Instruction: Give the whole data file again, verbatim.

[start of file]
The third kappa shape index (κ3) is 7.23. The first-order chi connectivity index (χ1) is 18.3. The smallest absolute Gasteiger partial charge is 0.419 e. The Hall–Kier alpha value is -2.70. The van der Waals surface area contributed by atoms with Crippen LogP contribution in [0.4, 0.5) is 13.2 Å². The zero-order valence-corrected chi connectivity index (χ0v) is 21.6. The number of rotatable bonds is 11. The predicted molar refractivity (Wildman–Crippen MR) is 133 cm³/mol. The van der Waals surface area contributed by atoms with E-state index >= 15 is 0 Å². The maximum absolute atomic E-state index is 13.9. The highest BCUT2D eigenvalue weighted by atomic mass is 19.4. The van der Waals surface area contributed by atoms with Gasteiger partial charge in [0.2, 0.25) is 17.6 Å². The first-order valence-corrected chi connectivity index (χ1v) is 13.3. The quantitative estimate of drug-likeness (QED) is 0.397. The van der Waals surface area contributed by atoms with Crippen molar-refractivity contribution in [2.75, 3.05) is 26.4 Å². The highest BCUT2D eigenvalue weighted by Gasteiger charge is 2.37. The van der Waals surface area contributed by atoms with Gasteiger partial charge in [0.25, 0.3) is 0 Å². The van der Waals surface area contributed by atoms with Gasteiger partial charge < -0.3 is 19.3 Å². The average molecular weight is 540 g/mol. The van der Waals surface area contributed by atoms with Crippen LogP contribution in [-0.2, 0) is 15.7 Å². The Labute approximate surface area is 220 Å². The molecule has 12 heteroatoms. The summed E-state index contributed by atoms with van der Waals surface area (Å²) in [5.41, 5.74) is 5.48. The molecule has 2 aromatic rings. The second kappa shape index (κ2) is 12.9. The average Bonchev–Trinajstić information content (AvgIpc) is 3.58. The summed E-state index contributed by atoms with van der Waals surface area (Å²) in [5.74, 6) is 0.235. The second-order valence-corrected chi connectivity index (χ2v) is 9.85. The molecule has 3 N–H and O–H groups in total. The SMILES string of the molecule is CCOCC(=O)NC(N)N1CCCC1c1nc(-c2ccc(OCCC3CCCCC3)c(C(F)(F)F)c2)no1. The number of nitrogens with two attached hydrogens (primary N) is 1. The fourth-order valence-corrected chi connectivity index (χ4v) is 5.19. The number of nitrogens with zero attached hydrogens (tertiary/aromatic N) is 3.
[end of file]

The third kappa shape index (κ3) is 7.23. The first-order chi connectivity index (χ1) is 18.3. The smallest absolute Gasteiger partial charge is 0.419 e. The Hall–Kier alpha value is -2.70. The van der Waals surface area contributed by atoms with Crippen LogP contribution in [0.4, 0.5) is 13.2 Å². The zero-order valence-corrected chi connectivity index (χ0v) is 21.6. The number of rotatable bonds is 11. The predicted molar refractivity (Wildman–Crippen MR) is 133 cm³/mol. The van der Waals surface area contributed by atoms with E-state index >= 15 is 0 Å². The maximum absolute atomic E-state index is 13.9. The highest BCUT2D eigenvalue weighted by atomic mass is 19.4. The van der Waals surface area contributed by atoms with Gasteiger partial charge in [0.2, 0.25) is 17.6 Å². The first-order valence-corrected chi connectivity index (χ1v) is 13.3. The quantitative estimate of drug-likeness (QED) is 0.397. The van der Waals surface area contributed by atoms with Crippen molar-refractivity contribution in [2.75, 3.05) is 26.4 Å². The highest BCUT2D eigenvalue weighted by Gasteiger charge is 2.37. The van der Waals surface area contributed by atoms with Gasteiger partial charge in [0.25, 0.3) is 0 Å². The van der Waals surface area contributed by atoms with Gasteiger partial charge < -0.3 is 19.3 Å². The average molecular weight is 540 g/mol. The van der Waals surface area contributed by atoms with Crippen LogP contribution in [-0.2, 0) is 15.7 Å². The Labute approximate surface area is 220 Å². The molecule has 12 heteroatoms. The summed E-state index contributed by atoms with van der Waals surface area (Å²) in [5.41, 5.74) is 5.48. The molecule has 2 aromatic rings. The second kappa shape index (κ2) is 12.9. The average Bonchev–Trinajstić information content (AvgIpc) is 3.58. The summed E-state index contributed by atoms with van der Waals surface area (Å²) in [5.74, 6) is 0.235. The second-order valence-corrected chi connectivity index (χ2v) is 9.85. The molecule has 3 N–H and O–H groups in total. The SMILES string of the molecule is CCOCC(=O)NC(N)N1CCCC1c1nc(-c2ccc(OCCC3CCCCC3)c(C(F)(F)F)c2)no1. The number of nitrogens with two attached hydrogens (primary N) is 1. The fourth-order valence-corrected chi connectivity index (χ4v) is 5.19. The number of nitrogens with zero attached hydrogens (tertiary/aromatic N) is 3.